For all of you fabulous choreographers who edit your own music: When saving your music as an mp3, NEVER save it at anything less than a 256k bit rate. Why is this important? Because when you save it at 128k or lower, you are telling your computer to throw away some of the detail in your music. You may not hear the difference on your laptop or iPad’s speakers, but when played on a good sound system (like in your studio, or at comp or recital), it won’t be as clear. And it just gets worse if you open up that same low-res file and re-edit it again.
Also worth noting: once you save an edit as a low-res mp3, re-saving it at a higher rate later does not fix it. Once you’ve saved it as a low-res file, then it will always be low res.
I know all the “export” or “save as…” options that are presented in most audio processing programs are greek if you don’t know the details or reasons behind the choices. Way too many of the music edit files I get for repair are saved as 128k mp3 files, and it makes me sad to know that dancers are not dancing with the cleanest version of their music possible, for no good reason other than the choreographer was not aware that saving at a 128k rate (or lower) degrades the audio noticeably.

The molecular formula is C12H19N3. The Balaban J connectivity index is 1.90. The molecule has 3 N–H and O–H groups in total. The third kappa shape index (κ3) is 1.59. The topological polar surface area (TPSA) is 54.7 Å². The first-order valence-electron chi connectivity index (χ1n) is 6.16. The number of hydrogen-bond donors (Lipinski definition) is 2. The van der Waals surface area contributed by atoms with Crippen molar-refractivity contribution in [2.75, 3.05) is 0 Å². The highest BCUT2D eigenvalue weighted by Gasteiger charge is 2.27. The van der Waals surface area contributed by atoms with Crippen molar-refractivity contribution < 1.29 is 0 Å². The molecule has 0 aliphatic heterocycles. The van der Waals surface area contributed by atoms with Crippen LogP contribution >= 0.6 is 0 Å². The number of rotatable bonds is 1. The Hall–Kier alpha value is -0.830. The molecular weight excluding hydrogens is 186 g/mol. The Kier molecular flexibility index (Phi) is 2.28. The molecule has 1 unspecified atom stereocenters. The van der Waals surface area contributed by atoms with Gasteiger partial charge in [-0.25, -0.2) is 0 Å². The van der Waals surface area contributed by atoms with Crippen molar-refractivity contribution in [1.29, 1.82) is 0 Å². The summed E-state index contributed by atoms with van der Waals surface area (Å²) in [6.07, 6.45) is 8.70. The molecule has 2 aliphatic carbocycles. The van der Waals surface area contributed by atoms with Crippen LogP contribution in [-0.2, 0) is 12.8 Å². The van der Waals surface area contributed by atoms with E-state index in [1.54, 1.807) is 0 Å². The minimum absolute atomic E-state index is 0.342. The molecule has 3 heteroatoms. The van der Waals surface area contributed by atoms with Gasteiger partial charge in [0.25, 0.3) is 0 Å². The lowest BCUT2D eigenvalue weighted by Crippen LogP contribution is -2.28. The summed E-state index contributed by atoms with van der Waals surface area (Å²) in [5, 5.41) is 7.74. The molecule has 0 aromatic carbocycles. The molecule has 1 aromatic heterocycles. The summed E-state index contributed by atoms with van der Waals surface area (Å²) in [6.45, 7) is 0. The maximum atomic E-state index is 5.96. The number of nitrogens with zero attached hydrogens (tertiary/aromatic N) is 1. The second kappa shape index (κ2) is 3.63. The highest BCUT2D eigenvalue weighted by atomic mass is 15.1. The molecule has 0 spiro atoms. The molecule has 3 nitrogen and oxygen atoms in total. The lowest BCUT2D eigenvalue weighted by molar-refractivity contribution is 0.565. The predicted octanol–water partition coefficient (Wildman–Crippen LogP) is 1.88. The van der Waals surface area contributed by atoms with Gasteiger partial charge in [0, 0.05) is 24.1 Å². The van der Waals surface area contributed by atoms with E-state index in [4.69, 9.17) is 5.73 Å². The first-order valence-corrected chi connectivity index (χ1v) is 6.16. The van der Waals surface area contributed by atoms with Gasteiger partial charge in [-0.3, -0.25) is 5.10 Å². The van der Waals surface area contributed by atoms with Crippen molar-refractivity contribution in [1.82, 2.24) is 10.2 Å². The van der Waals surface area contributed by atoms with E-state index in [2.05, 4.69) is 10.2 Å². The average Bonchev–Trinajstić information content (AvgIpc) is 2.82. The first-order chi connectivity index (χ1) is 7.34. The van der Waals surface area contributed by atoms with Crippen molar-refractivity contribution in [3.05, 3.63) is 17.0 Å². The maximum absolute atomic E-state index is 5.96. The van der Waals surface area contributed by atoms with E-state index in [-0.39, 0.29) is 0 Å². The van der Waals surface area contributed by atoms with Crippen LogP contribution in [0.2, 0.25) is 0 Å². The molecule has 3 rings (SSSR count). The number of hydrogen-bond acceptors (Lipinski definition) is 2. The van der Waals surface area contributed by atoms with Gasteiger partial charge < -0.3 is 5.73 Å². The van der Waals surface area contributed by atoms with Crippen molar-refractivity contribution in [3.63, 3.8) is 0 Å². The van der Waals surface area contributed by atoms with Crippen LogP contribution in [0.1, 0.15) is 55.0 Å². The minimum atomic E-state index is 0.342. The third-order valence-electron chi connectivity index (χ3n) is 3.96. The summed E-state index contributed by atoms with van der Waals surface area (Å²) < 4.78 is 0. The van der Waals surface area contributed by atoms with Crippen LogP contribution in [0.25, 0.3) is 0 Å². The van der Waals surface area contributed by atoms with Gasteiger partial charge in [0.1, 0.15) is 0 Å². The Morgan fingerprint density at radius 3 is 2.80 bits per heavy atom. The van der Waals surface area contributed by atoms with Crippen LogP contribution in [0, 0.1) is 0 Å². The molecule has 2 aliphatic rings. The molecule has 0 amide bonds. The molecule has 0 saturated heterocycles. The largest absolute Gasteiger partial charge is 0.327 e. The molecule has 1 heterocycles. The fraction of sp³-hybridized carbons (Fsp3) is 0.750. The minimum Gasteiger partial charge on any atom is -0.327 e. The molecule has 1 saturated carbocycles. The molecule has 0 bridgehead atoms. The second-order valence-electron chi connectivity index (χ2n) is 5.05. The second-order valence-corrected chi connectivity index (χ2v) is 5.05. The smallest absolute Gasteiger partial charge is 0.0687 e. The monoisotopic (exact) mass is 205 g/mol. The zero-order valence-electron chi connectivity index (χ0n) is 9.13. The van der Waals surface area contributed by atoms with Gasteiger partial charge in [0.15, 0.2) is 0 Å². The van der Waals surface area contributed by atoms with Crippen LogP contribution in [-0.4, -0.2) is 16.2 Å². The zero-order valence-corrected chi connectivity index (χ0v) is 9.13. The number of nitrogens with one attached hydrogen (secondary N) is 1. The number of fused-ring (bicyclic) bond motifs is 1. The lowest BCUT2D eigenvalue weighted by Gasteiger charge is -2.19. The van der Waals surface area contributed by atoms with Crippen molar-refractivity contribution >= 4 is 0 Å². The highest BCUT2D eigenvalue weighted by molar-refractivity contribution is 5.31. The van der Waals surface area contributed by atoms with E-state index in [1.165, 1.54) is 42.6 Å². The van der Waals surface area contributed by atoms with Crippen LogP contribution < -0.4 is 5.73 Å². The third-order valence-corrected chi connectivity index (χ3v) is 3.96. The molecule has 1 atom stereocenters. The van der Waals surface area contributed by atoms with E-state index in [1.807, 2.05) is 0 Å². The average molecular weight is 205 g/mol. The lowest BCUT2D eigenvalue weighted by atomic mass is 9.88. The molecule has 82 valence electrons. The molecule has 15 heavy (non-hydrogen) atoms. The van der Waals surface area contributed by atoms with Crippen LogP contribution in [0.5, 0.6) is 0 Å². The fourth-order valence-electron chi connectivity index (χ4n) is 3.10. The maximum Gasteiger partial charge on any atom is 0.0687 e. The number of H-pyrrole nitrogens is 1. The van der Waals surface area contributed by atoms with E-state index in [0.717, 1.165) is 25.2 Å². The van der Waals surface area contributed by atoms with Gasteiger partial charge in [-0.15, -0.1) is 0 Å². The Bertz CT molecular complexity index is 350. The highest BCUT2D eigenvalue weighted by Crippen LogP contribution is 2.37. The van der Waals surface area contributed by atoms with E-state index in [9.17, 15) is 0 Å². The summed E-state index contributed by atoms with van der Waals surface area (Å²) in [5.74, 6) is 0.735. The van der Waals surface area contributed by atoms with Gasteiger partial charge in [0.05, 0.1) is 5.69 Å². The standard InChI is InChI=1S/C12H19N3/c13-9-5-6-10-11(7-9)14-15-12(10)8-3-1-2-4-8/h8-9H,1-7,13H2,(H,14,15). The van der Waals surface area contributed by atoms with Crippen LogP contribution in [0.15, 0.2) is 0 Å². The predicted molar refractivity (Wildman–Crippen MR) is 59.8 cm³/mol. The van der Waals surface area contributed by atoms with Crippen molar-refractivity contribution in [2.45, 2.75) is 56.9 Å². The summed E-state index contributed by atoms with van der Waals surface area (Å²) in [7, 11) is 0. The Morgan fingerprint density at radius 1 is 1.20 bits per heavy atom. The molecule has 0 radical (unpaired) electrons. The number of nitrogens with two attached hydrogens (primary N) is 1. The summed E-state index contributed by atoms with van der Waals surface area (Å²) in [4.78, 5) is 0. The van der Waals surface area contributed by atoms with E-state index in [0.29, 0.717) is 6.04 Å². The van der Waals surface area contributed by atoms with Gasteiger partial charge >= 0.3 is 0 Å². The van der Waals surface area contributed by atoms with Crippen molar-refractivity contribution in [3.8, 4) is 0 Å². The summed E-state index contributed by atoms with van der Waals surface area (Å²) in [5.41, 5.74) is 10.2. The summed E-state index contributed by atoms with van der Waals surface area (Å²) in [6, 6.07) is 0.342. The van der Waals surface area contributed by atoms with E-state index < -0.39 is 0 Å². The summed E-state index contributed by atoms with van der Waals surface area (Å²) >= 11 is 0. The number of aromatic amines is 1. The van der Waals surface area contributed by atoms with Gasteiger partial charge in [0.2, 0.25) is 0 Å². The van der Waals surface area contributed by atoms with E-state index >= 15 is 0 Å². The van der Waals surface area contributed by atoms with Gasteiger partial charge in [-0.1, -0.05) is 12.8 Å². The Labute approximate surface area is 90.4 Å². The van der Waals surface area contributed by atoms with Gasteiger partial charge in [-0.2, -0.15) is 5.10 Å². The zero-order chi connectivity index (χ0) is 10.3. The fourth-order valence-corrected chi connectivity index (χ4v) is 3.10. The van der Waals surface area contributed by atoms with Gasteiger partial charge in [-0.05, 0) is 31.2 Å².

Also, if you are not sure what the quality of an mp3 is, there’s a fairly easy way to tell, by checking the file’s size in Mb. A 2.5 to 3-minute edit saved as an mp3 or m4a should be roughly 5 to 6 Mb in size. If it’s only 2 to 3 Mb in size, then you know it’s low-res, and too much audio quality has been thrown away.
I can easily understand why this is such a problem. While you are working on the file, it sounds fine, because it hasn’t been saved to a low-res format yet. And when you save it as a low-res mp3, you can’t immediately HEAR that it doesn’t sound as good as what you have been working on. In other words, the quality gets reduced when you save it, but you don’t even know that that has happened. So I am very happy to help spread the word. Now you know!
Bottom line: When doing a “Save as” or “Export Audio” to an mp3 file, always choose the 256k rate or higher!